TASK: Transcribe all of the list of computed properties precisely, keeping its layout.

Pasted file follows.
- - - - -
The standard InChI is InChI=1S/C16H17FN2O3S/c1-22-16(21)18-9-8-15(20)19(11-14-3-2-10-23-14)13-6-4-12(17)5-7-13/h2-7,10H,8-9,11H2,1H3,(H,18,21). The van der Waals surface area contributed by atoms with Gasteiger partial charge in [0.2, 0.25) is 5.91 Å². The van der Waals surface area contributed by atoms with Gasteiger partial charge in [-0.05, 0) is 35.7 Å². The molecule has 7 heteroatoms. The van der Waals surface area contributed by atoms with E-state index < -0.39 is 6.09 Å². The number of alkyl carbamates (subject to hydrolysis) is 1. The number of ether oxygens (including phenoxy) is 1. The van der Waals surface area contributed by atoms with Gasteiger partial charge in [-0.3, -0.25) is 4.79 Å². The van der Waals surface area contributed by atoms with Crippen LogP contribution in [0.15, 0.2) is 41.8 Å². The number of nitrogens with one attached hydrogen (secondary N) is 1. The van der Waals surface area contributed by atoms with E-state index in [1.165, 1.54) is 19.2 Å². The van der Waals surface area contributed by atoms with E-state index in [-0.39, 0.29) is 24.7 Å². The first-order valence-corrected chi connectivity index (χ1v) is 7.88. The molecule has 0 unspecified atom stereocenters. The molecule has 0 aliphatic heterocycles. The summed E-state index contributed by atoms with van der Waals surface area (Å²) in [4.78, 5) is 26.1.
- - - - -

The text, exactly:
The standard InChI is InChI=1S/C16H17FN2O3S/c1-22-16(21)18-9-8-15(20)19(11-14-3-2-10-23-14)13-6-4-12(17)5-7-13/h2-7,10H,8-9,11H2,1H3,(H,18,21). The van der Waals surface area contributed by atoms with Gasteiger partial charge in [0.2, 0.25) is 5.91 Å². The van der Waals surface area contributed by atoms with Gasteiger partial charge in [-0.05, 0) is 35.7 Å². The molecule has 7 heteroatoms. The van der Waals surface area contributed by atoms with E-state index < -0.39 is 6.09 Å². The number of alkyl carbamates (subject to hydrolysis) is 1. The number of ether oxygens (including phenoxy) is 1. The van der Waals surface area contributed by atoms with Gasteiger partial charge in [-0.3, -0.25) is 4.79 Å². The van der Waals surface area contributed by atoms with Crippen LogP contribution in [0.15, 0.2) is 41.8 Å². The number of nitrogens with one attached hydrogen (secondary N) is 1. The van der Waals surface area contributed by atoms with E-state index in [1.165, 1.54) is 19.2 Å². The van der Waals surface area contributed by atoms with E-state index in [-0.39, 0.29) is 24.7 Å². The first-order valence-corrected chi connectivity index (χ1v) is 7.88. The molecule has 0 unspecified atom stereocenters. The molecule has 0 aliphatic heterocycles. The summed E-state index contributed by atoms with van der Waals surface area (Å²) in [4.78, 5) is 26.1.